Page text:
We recognize that under the federal summary judgment standard that was proposed by Fegaras and the Steakhouse in their second motion for summary judgment and apparently employed by the trial court in granting that motion, this case would be a good candidate for summary judgment. Under the federal standard, “only disputes over facts that might affect the outcome of the suit under the governing law will properly preclude the entry of summary judgment.” Sedwick, 92 F.Supp.2d at 816. Thus, if it appears unlikely that the non-movant will win the case, summary judgment may be granted in federal court.
However, the Indiana standard sets a higher bar in order to win summary judgment. It is entirely the burden of the movant to demonstrate the absence of any genuine issue of fact as to a determinative issue, and only then is the non-movant required to come forward with contrary evidence. Little Beverage, 777 N.E.2d at 77-78. Additionally, we construe the evidence liberally and in a light most favorable to the nonmoving party. Id. There is no requirement that the non-movant produce sufficient contrary evidence to allow the possibility that he will win his case. He merely must show that there is some admissible evidence that creates a genuine issue of material fact to prevent the trial judge from granting summary judgment in an Indiana court. As demonstrated above, Van Etten has carried that burden in this case.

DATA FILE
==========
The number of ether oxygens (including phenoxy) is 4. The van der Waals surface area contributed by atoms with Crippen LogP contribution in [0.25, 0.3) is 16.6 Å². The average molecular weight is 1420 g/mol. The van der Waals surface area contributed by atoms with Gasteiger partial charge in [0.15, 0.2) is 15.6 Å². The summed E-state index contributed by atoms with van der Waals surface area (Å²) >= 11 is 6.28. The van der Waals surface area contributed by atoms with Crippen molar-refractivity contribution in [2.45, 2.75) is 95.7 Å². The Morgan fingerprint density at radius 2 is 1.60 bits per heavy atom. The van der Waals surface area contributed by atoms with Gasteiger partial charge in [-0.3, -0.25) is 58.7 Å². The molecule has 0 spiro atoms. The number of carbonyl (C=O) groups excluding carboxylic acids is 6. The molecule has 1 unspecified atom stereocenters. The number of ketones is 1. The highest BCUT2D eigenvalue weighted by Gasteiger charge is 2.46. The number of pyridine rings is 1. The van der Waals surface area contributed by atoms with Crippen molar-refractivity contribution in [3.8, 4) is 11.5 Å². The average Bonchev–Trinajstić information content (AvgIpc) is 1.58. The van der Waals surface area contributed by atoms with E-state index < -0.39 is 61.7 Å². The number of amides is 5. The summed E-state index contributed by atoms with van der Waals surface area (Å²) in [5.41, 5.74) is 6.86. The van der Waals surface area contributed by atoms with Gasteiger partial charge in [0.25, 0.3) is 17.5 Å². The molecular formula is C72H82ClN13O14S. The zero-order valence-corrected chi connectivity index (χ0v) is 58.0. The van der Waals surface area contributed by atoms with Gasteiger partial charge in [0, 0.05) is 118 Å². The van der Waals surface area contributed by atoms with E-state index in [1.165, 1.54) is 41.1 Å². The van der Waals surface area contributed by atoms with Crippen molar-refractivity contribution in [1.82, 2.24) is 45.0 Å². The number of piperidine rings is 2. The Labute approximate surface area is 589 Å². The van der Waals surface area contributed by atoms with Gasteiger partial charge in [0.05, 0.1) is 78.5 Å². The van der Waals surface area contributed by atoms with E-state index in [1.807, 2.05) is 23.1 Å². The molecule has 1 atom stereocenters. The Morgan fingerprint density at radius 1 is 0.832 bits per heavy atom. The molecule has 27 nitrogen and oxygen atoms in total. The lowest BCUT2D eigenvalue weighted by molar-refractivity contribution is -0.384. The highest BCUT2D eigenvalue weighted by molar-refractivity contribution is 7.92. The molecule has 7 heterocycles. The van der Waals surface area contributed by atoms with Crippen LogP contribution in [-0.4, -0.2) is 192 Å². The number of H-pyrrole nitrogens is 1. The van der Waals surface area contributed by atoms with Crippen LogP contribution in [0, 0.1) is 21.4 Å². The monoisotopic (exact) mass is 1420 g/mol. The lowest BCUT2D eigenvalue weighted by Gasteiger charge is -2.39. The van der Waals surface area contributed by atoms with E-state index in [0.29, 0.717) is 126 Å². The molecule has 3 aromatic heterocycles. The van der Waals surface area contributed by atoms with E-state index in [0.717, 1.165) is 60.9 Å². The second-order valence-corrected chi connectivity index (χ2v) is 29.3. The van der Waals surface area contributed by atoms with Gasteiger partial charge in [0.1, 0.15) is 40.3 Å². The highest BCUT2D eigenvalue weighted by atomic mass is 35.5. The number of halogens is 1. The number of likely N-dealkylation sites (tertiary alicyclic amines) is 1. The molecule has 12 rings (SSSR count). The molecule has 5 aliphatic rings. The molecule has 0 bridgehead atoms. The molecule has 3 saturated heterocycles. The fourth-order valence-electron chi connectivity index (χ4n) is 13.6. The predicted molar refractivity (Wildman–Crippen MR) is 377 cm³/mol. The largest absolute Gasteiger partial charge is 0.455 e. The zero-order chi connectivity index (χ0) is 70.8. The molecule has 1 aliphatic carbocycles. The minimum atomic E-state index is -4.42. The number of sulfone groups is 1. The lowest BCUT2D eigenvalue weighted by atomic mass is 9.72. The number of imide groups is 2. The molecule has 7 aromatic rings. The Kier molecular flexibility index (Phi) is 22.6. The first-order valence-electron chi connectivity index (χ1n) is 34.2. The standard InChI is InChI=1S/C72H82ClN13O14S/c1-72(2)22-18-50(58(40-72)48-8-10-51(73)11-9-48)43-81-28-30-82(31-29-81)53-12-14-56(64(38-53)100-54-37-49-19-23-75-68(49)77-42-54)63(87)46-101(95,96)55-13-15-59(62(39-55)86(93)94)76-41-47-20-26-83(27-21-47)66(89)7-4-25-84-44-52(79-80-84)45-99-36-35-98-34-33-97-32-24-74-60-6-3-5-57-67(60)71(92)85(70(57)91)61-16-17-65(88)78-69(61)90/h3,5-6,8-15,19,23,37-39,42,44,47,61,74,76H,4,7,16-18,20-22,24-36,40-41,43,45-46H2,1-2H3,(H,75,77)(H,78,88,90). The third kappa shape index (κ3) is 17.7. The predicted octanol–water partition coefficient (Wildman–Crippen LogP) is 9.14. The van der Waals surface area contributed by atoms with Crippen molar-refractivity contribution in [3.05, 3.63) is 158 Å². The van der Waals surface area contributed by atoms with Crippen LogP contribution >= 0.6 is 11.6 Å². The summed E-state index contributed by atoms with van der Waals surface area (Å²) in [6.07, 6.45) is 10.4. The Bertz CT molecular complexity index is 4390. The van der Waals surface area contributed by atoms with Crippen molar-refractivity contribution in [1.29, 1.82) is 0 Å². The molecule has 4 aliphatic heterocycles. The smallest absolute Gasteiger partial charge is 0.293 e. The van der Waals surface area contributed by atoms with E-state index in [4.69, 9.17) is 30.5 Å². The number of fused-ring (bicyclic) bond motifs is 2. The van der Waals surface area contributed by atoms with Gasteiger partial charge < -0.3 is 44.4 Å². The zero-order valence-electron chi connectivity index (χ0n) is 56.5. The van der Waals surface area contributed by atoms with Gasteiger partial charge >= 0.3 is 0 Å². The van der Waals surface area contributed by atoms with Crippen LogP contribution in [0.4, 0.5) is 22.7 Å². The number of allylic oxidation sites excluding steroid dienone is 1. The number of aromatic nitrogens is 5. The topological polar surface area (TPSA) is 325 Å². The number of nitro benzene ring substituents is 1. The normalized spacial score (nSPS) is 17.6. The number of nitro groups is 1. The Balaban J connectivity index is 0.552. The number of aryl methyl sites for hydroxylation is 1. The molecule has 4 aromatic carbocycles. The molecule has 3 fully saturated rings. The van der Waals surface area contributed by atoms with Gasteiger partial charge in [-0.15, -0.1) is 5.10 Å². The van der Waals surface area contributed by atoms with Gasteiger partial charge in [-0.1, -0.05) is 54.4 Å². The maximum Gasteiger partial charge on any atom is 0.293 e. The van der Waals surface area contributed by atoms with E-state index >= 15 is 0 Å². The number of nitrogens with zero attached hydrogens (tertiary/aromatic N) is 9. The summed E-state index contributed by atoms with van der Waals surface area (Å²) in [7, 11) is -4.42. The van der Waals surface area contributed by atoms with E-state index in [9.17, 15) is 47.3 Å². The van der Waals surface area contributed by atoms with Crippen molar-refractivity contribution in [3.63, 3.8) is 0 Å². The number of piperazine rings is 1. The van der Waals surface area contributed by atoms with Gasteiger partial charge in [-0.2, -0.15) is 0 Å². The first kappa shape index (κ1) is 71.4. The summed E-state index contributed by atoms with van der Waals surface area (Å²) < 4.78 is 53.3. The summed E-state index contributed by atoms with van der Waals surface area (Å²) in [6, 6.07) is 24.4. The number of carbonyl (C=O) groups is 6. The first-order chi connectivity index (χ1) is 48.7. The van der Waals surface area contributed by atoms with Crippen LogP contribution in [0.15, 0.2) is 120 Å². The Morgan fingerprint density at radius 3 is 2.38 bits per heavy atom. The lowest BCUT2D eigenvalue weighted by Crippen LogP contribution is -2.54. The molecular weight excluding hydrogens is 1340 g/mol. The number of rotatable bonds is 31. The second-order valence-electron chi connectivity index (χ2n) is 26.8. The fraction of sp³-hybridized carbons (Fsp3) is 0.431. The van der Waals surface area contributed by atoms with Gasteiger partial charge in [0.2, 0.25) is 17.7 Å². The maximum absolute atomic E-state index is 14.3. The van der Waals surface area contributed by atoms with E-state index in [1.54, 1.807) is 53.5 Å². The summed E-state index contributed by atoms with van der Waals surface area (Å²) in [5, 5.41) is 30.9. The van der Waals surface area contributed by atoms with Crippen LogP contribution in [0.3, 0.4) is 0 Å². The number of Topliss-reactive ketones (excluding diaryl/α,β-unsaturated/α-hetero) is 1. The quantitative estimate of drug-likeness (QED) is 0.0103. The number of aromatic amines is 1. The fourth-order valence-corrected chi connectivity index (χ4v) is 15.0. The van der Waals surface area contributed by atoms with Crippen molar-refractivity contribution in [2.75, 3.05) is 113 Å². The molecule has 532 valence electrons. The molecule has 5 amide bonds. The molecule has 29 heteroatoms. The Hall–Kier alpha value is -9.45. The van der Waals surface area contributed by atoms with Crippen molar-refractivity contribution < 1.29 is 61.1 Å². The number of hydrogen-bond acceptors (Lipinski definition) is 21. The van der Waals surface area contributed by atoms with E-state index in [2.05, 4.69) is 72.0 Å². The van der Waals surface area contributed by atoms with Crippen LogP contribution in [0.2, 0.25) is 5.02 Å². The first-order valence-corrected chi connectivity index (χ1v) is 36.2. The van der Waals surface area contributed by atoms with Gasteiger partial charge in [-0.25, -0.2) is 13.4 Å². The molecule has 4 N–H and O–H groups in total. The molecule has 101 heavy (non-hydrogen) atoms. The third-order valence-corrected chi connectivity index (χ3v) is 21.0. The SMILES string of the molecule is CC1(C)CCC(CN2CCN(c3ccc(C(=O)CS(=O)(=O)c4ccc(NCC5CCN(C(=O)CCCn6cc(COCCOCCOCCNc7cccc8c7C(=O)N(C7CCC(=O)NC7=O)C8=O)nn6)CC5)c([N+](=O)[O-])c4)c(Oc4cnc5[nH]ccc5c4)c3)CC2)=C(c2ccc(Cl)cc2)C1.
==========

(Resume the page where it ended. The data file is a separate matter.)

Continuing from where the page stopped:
We therefore reverse the decision of the trial court and remand the cause to the trial court for further proceedings consistent with this opinion.
Reversed and remanded.
NAJAM, J., and MAY, J., concur.
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Docket No: No. 46A04-0309-CV-440.
Decided: February 18, 2004
Court: Court of Appeals of Indiana.